Sex and relationship coach Dawn Serra recommends monthly “check-ins” for couples who have trouble talking about their finances. “By putting a regular meeting on the calendar, you normalize conversations about money. Turn it into a fun date night, order in, or pack a picnic, look at the numbers, and see if any adjustments need to be made.”
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Create a Unified Vision of Your Financial Future
“Without shared goals, there will be tension around how money will be distributed,”explains licensed marriage coach Lesli Doares, author of the book Blueprint for a Lasting Marriage: How to Create Your Happily Ever After With More Intention, Less Work. Each person must be willing to work toward a common financial goal, according to Doares. “It’s also critical that both partners are crystal clear about their financial reality — how much is coming in, and what their fixed expenses are.”
Transparency is also important — especially when a couple’s finances are combined. Both partners should be aware of and discuss any large purchases — let’s say more than $100 — if the funds for payment have come from both sources.
Open a Dialogue About Partner Values
One of the best ways to create a sense of resentment in a relationship is to let one partner contribute more than the other to the overall financial situation if both partners are equally capable of contributing.Of course, there are also relationships where one partner doesn’t have a traditional job and, as a result, no salary, but they may be providing value to the relationship in other ways.
“If one person in the relationship is doing the childcare or the housekeeping, eliminating costs for babysitters and housekeepers, discuss that value,” advises relationship expert April Masini. “If one person does the shopping and cooking, discuss the cost savings on restaurant and takeout meals. A lot of fighting over money has to do with the seeming inequity of a breadwinner’s value versus a non-breadwinner’s value. Sometimes, simply discussing this and acknowledging all the costs associated with a stay at home partner eliminates fighting.”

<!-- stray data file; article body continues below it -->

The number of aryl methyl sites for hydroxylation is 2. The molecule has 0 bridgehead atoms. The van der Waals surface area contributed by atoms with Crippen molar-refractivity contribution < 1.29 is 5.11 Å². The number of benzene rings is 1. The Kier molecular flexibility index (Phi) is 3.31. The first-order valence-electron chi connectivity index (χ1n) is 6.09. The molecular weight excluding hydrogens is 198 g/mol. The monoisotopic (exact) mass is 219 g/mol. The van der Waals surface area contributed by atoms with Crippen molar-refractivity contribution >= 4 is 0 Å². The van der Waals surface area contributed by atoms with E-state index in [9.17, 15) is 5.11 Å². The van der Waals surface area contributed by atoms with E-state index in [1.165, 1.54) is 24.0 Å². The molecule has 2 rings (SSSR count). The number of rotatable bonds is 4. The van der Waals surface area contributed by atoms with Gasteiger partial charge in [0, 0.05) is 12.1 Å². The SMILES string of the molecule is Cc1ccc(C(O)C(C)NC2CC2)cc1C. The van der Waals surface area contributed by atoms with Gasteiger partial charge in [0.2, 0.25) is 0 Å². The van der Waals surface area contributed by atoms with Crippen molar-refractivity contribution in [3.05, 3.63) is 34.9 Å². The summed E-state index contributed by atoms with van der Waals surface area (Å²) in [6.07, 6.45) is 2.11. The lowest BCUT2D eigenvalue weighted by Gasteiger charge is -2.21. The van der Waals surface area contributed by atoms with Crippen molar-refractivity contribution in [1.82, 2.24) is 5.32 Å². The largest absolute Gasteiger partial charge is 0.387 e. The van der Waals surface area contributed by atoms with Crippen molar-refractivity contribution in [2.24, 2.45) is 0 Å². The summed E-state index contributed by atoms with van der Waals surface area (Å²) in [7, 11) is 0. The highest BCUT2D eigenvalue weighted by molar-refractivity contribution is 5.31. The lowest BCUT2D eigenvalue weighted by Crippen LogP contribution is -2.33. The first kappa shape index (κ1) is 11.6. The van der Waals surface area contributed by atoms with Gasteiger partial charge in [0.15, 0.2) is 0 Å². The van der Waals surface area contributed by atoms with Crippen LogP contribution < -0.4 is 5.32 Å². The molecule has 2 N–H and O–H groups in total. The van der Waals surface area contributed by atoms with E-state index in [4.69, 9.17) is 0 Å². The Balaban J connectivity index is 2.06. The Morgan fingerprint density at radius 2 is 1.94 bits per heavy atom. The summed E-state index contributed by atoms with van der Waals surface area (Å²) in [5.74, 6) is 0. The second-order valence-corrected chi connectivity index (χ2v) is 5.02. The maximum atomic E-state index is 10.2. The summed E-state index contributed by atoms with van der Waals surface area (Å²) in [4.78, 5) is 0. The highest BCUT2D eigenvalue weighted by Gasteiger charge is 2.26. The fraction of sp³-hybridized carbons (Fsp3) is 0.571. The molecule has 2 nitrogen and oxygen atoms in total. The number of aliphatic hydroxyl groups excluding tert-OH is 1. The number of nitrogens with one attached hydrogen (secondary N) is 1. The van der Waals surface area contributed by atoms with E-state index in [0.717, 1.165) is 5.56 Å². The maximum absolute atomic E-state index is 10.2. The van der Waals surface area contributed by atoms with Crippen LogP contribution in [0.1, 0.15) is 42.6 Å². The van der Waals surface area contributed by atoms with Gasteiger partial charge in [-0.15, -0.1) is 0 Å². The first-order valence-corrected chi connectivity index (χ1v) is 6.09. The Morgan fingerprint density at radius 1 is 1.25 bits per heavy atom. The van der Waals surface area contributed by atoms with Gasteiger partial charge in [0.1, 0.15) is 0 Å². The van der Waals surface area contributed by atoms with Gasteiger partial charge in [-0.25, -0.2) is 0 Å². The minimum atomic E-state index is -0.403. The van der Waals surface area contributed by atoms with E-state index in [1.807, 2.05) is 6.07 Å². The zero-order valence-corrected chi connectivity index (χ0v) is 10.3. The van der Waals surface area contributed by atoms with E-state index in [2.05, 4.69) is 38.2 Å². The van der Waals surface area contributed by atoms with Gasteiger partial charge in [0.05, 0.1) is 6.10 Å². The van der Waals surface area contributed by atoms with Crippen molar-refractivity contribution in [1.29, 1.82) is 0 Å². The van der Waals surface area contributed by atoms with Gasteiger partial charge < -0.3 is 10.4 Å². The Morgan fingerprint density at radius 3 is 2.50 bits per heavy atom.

Put Money Goals in Writing
Money has a way of affecting us in myriad ways. It can cloud our judgment, and steer us off track when we lose control of situations. Given the roller coaster nature of money, it’s not a bad idea to put your financial goals as a couple in writing. Every now and again you can check on how much progress you’ve made, where you need to make changes, and otherwise plan for your future — together.
“A lot arguing comes from a disparity of goals — not who makes the money, but where it’s going,” Masini says. “One person may want to save for a retirement while the other may want to spend on traveling and partying now. Make a list of what you both want, then share it. Prioritize and make deals when you don’t agree. Whatever the disparity, the fights are usually over what’s not spoken about.”